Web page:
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AI bias creep is a problem that’s hard to fix

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AI bias creep is a problem that’s hard to fix

On the heels of a National Institute of Standards and Technology (NIST) study on demographic differentials of biometric facial recognition accuracy, Karen Hao, an artificial intelligence authority and reporter for MIT Technology Review, recently explained that “bias can creep in at many stages of the [AI] deep-learning process” because “the standard practices in computer science aren’t designed to detect it.”

“Fixing discrimination in algorithmic systems is not something that can be solved easily,” explained Andrew Selbst, a post-doctoral candidate at the Data & Society Research Institute, and lead author of the recent paper, Fairness and Abstraction in Sociotechnical Systems.

“A key goal of the fair-ML community is to develop machine-learning based systems that, once introduced into a social context, can achieve social and legal outcomes such as fairness, justice, and due process,” the paper’s authors, which include Danah Boyd, Sorelle A. Friedler, Suresh Venkatasubramanian, and Janet Vertesi, noted, adding that “(b)edrock concepts in computer science – such as abstraction and modular design – are used to define notions of fairness and discrimination, to produce fairness-aware learning algorithms, and to intervene at different stages of a decision-making pipeline to produce ‘fair’ outcomes.”

“However,” they pointed out, “we contend that these concepts render technical interventions ineffective, inaccurate, and sometimes dangerously misguided when they enter the societal context that surrounds decision-making systems. We outline this mismatch with five ‘traps’ that fair-ML work can fall into, even as it attempts to be more context-aware in comparison to traditional data science.”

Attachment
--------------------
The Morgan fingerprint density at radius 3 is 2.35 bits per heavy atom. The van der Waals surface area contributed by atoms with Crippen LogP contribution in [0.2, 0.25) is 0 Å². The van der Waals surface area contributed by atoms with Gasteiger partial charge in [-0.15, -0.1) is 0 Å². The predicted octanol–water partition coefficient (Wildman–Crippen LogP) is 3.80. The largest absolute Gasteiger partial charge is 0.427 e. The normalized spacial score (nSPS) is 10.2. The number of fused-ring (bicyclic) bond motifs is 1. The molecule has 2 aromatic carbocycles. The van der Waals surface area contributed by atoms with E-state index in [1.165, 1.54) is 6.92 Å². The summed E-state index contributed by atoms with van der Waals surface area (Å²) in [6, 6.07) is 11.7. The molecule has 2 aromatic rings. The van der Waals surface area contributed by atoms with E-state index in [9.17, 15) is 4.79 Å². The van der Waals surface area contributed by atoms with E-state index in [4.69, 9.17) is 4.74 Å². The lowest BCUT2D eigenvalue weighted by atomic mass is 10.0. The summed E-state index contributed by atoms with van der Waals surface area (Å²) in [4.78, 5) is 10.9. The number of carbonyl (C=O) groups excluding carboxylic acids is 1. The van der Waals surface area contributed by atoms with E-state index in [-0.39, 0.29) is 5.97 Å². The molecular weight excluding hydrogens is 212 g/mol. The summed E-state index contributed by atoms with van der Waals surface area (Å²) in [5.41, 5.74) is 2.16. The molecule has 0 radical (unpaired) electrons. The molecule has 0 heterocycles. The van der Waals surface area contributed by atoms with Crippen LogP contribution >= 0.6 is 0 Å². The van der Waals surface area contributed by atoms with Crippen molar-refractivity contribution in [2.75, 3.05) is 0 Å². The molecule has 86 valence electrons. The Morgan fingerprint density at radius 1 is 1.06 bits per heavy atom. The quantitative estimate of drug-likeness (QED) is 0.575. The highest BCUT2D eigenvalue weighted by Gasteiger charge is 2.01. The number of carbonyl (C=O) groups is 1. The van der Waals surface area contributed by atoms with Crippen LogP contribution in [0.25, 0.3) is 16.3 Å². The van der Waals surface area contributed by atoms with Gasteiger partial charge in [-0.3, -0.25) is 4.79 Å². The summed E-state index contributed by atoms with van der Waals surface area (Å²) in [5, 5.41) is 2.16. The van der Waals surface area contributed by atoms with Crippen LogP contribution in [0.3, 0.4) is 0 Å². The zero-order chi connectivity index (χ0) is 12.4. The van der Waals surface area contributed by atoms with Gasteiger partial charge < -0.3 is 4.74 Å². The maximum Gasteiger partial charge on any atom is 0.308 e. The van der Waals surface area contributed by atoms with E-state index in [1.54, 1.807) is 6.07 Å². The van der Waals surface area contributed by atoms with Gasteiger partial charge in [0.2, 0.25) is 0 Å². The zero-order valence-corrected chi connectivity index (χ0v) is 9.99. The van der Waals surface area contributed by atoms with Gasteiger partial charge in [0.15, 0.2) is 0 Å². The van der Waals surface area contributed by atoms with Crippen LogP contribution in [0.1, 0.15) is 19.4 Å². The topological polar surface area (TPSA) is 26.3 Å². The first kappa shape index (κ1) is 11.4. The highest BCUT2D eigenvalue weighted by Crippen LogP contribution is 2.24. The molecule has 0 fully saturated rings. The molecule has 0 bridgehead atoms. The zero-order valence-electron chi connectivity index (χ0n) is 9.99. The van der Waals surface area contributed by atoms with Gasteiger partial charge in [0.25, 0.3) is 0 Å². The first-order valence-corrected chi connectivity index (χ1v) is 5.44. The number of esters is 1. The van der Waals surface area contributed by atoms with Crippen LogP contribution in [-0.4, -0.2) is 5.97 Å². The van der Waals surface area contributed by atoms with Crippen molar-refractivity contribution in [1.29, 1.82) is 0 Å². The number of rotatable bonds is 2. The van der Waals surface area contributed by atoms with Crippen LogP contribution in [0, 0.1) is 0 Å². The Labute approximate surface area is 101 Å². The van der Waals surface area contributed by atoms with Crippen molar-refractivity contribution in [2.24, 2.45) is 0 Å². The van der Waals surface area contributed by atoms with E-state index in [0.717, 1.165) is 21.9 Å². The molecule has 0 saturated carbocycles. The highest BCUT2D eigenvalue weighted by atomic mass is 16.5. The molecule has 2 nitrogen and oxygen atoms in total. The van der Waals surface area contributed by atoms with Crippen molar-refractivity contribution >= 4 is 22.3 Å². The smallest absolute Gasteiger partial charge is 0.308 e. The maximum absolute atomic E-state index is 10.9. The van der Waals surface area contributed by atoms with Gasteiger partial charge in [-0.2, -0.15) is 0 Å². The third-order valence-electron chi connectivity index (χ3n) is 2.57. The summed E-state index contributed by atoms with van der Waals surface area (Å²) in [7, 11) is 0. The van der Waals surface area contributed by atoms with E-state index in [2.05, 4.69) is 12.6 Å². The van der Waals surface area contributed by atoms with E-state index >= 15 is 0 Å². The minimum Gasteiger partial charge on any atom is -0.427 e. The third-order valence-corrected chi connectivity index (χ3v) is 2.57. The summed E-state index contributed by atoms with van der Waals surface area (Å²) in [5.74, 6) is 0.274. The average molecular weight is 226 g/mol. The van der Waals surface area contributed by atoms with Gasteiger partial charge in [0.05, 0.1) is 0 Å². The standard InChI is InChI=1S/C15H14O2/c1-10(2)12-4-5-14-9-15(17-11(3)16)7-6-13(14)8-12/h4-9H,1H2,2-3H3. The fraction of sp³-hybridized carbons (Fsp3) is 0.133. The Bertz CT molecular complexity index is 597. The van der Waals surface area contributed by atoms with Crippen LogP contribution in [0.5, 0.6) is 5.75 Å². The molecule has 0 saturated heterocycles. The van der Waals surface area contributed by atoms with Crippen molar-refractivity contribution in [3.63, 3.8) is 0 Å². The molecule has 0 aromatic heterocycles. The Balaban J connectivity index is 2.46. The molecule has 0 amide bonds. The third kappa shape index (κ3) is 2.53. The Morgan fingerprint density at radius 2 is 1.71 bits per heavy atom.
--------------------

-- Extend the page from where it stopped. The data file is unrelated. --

The paper’s researchers stated that they drew upon “studies of sociotechnical systems in science and technology studies to explain why such traps occur and how to avoid them. Finally, we suggest ways in which technical designers can mitigate the traps through a refocusing of design in terms of process rather than solutions, and by drawing abstraction boundaries to include social actors rather than purely technical ones.”

Hao explained that “(o)ver the past few months, we’ve documented how the vast majority of AI’s applications today are based on the category of algorithms known as deep learning, and how deep-learning algorithms find patterns in data. We’ve also covered how these technologies affect people’s lives … Machine-learning algorithms use statistics to find patterns in data. So if you feed it historical crime data, it will pick out the patterns associated with crime,” Hao said, noting that “(b)ecause most risk assessment algorithms are proprietary, it’s also impossible to interrogate their decisions or hold them accountable.”

Consequently, just recently a broad coalition of more than 100 civil rights, digital justice, and community-based organizations issued a joint statement of civil rights concerns in which they highlighted concerns with the adoption of algorithmic-based decision making tools.

Explaining why “AI bias is hard to fix,” Hoa cited as an example, “unknown unknowns. The introduction of bias isn’t always obvious during a model’s construction because you may not realize the downstream impacts of your data and choices until much later. Once you do, it’s hard to retroactively identify where that bias came from and then figure out how to get rid of it.”